University officials released a statement Tuesday denouncing a now-deleted online post that stereotyped IU's Jewish community and said the group is overtaking campus.
"The language used by these anonymous posters is hurtful and offensive," the IU statement said. "Hoosiers are better than this."
The anti-Semitic post appeared Aug. 29 on a website called Greekrank, which usually contains reviews of universities’ greek houses and their members. It was credited to an anonymous user known only by the screen name OKAYY and contained multiple grammatical errors as well as censorship.
“OMG so first of all I don't want to sound racist or anything.. but like wtf why are there so many jews here at IU now wat happened?” the post said. “where being takin over by a bunch of hairy stink rude obnoxious jews... the girls acts so damn exclusive and if ur not jewish u can't hang out with them or even talk to them.. they give us looks like were below them and not worthy of talking too...this must end or this school is gonna go to ****!”
Although this post is now gone from Greekrank, another anti-Semitic post using a slur remains up as of Tuesday.
These online attacks aren't the only recent anti-Semitism central Indiana has seen this summer: At the end of July, a Carmel synagogue was graffitied with Nazi flags and Iron Crosses.
However, Hillel rabbi Sue Silberberg said diversity is normally supported at IU, and she’s never seen anything like this in her 29 years with the University.
“To read it, it’s sad those thoughts are out there,” Silberberg said. “It’s different, and it’s something that you don’t expect – or I don’t expect.”
Silberberg said students reached out to her about the post after it appeared on the Tab IU’s Instagram story. She then began to meet with University leaders to address the problem.
Officials also met with students Friday at Hillel, which Silberberg said showed support for the Jewish community and reinforced IU's commitment to learning and diversity.
“They're very upset and take it very, very seriously, and that's been very comforting for the students," Silberberg said.
IU’s Panhellenic Association and Interfraternity Council could not be reached for comment, but Pi Lambda Phi, which runs on a mission to eliminate prejudice, came out with its own statement Friday. The statement criticized the Greekrank post and said it didn't represent the larger greek community.
Many of the brothers come from diverse backgrounds, said senior Ben Axelrod, who is a founding father of PiLam’s IU chapter and Jewish himself. The Greekrank post showed him the fraternity needs to continue to combat prejudice.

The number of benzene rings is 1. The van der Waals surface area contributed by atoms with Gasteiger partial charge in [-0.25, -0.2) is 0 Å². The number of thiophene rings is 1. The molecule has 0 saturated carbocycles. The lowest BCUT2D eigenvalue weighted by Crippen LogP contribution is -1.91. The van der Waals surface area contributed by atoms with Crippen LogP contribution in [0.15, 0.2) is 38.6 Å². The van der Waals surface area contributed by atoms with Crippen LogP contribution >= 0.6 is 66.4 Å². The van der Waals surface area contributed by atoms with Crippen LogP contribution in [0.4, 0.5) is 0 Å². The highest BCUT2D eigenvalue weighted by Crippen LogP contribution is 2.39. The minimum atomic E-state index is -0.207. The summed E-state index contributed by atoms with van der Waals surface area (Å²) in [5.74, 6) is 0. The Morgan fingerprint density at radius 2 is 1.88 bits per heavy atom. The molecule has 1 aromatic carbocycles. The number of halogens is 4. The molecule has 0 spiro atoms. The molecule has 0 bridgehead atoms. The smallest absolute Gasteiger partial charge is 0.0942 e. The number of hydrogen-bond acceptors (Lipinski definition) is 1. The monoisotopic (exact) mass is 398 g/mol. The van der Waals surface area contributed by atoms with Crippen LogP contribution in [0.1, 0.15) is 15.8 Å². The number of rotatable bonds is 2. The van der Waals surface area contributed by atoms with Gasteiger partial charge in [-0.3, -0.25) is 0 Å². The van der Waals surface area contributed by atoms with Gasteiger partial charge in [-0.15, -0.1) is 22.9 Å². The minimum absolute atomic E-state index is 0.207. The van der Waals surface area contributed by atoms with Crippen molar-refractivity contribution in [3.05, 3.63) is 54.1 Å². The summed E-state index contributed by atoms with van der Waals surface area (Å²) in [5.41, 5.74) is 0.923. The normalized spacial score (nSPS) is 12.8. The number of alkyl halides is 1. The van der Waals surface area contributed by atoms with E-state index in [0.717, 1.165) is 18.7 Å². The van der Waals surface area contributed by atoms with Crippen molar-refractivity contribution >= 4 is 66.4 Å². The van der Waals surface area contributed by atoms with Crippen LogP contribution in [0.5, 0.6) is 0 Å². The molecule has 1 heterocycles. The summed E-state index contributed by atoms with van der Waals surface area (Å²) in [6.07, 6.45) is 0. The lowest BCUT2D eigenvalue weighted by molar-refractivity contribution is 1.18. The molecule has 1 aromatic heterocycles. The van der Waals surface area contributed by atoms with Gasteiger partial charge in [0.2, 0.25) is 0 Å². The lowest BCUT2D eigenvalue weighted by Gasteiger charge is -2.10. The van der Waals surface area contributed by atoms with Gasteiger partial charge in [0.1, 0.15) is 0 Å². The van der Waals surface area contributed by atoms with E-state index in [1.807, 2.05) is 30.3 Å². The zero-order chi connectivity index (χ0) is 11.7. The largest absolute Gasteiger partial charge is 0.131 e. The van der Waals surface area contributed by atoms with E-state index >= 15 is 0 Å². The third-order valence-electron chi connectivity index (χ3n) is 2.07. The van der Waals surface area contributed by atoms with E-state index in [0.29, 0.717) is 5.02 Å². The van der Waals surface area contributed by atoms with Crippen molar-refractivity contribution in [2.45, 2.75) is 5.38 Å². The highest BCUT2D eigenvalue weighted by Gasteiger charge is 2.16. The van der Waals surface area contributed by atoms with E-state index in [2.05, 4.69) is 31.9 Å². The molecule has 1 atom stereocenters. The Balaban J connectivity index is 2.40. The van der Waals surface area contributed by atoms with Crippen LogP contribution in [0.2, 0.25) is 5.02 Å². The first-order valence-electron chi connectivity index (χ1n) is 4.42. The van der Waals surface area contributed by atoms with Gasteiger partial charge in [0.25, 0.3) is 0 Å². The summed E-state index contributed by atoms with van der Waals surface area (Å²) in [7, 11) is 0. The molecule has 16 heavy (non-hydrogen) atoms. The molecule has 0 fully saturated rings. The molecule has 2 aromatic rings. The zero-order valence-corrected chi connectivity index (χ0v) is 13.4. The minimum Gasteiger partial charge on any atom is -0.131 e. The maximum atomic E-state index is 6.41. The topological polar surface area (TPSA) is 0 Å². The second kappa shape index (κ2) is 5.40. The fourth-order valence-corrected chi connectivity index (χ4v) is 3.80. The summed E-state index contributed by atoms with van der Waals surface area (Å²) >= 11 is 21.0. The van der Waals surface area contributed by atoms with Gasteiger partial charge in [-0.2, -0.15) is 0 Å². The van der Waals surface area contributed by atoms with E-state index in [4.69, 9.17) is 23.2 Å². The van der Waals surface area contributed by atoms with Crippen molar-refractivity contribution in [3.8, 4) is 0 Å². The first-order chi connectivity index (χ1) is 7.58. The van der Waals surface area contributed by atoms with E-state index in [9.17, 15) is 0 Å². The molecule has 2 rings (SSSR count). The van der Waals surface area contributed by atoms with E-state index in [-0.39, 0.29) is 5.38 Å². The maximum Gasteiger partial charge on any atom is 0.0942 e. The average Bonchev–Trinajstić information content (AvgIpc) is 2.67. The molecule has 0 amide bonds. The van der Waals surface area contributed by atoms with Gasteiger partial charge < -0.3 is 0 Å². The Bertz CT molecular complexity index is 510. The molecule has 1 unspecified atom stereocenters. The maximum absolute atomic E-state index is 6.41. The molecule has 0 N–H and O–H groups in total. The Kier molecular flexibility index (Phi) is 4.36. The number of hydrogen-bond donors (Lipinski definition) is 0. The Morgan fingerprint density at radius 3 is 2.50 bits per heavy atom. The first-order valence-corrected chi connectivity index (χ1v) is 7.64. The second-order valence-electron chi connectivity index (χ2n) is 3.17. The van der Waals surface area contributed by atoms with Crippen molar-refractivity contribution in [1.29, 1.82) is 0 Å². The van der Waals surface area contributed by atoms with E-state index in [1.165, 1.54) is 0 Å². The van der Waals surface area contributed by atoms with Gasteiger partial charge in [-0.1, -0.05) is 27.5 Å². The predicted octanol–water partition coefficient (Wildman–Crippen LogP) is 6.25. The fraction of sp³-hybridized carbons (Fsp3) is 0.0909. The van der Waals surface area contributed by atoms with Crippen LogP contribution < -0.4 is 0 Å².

Axelrod added that statements against Jewish people are uncommon at IU, but seeing the Greekrank post was a reminder that the sentiment is always there under the surface.
"I felt kind of taken aback, a little uncomfortable," Axelrod said.
Ariel Shoffet, a junior and member of Sigma Delta Tau, a sorority that is historically Jewish but has no religious requirement, said she first noticed the post from a classmate watching the Tab’s Instagram story. She immediately pulled up the Greekrank website on her laptop to see the post for herself.
“Honestly, I felt sick,” Shoffet said. “I literally thought I was going to cry or throw up.”
One of the most frustrating parts for Shoffet is she doesn't know the name of the individual who posted on Greekrank and caused the problem, she said. It makes it almost impossible for any direct action to be taken.
"I hope everything that comes out of this grabs that person's attention and makes them realize what they did wasn't OK in any way," Shoffet said.
Shoffet said this isn’t the first time she has experienced anti-Semitism at IU.
A student on her floor freshman year fashioned a swastika on his fridge out of B-Town Menus magnets and posted a photo to Snapchat, Shoffet said. The student said the symbol was just a pinwheel and told Shoffet it was just a joke when she tried to explain his actions were offensive. She said he left the photo up for a few hours before finally taking it down.
Another time, a girl Shoffet said she knew had a swastika drawn on the whiteboard outside her dorm room.
Despite these previous experiences, Shoffet said it was shocking to see such blatant anti-Semitism in the Greekrank post, especially because Shoffet said she generally feels safe on campus. She said it seemed like the IU community usually respects and promotes people of diverse backgrounds.
With the help of friends, Shoffet began to reach out to the University, Jewish studies department and Hillel to alert them of the post. She said she also filed an incident bias report with the University as well as another report through the Anti-Defamation League.
She said discrimination isn’t an everyday worry, but little incidents remind her anti-Semitism still exists.
“It kind of comes up randomly when you’re least expecting it,” Shoffet said.